Break off the hard part of the asparagus stems and discard. Pour about 1/2 inch (1 cm) water into a sauté pan and bring to a boil. Add 1 tsp of salt and the asparagus. Cover and lower the heat so that the water is gently bubbling. After about 5 mins, test the asparagus with the tip of a knife in the thickest part of the stem. Leave for another few minutes if necessary - the asparagus should not be crisp. When it's tender, drain and refresh briefly with cold water.

Brush the mushrooms and wash by sloshing them around in a big bowl of water if necessary (I could get away with doing this as the mushrooms didn't contain much moisture). If you've washed the mushrooms, drain well and dry in paper towels. Slice the spring onions thinly. Heat 1 tbsp olive oil in a frying pan over medium-high heat and add the spring onions. When they have softened, add the mushrooms and sauté until just cooked. Stir in a knob of fresh butter, the parsley and some salt and pepper to taste.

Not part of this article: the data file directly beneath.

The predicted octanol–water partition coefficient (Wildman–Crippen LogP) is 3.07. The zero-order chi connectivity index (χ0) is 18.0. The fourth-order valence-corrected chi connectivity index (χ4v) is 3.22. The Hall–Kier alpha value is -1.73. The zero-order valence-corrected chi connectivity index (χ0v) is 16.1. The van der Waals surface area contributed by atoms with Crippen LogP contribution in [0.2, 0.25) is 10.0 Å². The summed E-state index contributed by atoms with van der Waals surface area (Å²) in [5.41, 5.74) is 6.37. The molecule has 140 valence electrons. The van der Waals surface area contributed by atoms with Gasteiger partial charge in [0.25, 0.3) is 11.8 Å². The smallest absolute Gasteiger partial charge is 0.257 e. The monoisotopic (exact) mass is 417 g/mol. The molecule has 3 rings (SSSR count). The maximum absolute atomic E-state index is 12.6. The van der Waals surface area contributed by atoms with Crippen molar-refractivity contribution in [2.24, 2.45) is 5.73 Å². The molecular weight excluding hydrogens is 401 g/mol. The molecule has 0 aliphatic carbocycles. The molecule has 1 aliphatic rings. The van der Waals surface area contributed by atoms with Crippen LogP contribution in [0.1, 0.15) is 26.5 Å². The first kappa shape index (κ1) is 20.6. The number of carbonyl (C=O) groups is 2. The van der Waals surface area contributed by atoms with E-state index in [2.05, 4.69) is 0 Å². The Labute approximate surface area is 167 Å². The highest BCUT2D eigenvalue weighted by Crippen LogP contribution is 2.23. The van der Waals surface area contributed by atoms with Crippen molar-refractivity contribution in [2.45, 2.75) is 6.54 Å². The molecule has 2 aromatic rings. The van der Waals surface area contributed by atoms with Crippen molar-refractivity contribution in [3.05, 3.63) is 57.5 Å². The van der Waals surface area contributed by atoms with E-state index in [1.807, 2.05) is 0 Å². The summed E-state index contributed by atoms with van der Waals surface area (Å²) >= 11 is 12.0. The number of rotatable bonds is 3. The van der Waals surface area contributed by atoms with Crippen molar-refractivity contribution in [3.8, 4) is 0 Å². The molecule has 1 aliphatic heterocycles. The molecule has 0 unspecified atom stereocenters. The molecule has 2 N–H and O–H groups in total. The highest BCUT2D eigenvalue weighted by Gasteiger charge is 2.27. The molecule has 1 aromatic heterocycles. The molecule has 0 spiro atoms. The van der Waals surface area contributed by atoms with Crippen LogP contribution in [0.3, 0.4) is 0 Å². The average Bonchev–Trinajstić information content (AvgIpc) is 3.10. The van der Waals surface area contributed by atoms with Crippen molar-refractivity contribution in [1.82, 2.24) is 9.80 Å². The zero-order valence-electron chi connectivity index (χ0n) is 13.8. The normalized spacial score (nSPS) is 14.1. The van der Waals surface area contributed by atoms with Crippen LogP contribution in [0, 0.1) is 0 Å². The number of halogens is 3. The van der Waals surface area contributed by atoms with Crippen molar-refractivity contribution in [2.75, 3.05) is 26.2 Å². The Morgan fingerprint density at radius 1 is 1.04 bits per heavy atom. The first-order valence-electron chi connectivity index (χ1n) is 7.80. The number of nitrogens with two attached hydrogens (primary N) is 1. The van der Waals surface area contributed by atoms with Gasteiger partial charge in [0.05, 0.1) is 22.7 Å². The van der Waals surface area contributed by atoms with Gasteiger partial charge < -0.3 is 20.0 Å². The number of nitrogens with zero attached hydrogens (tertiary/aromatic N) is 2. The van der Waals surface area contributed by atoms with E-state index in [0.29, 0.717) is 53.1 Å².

Assemble the potatoes, asparagus and mushrooms on a plate and drizzle with your best olive oil. Top with a little fleur de sel.


Lucy said...

Beautiful flavours. Those fresh Chanterelles - yum! No wonder you came home with so much produce in your basket...Funny that beetroot is sold cooked. Probably quite sensible, really!

Rosa said...

The French eat a lot of beetroot, usually in salad with lamb's lettuce (mâche), so it makes sense to sell it cooked. But raw beetroot is becoming fashionable now, as people are discovering new (or should I say old!) varieties thanks to producers like Joël Thiébault in Paris.

Roisin said...

MMM. We have been eating a lot of asparagus here in Canada recently, but it never has the deep colour we find in Europe. Still, it's amazing how good it can be. I will see if I can replicate a Winnipeg version of your dish!

Rosa said...

Hi Roisin, so nice to think of you making this dish in Winnipeg. You can use whatever wild mushrooms are available - if they are morels you could add some cream for an even more luxurious effect!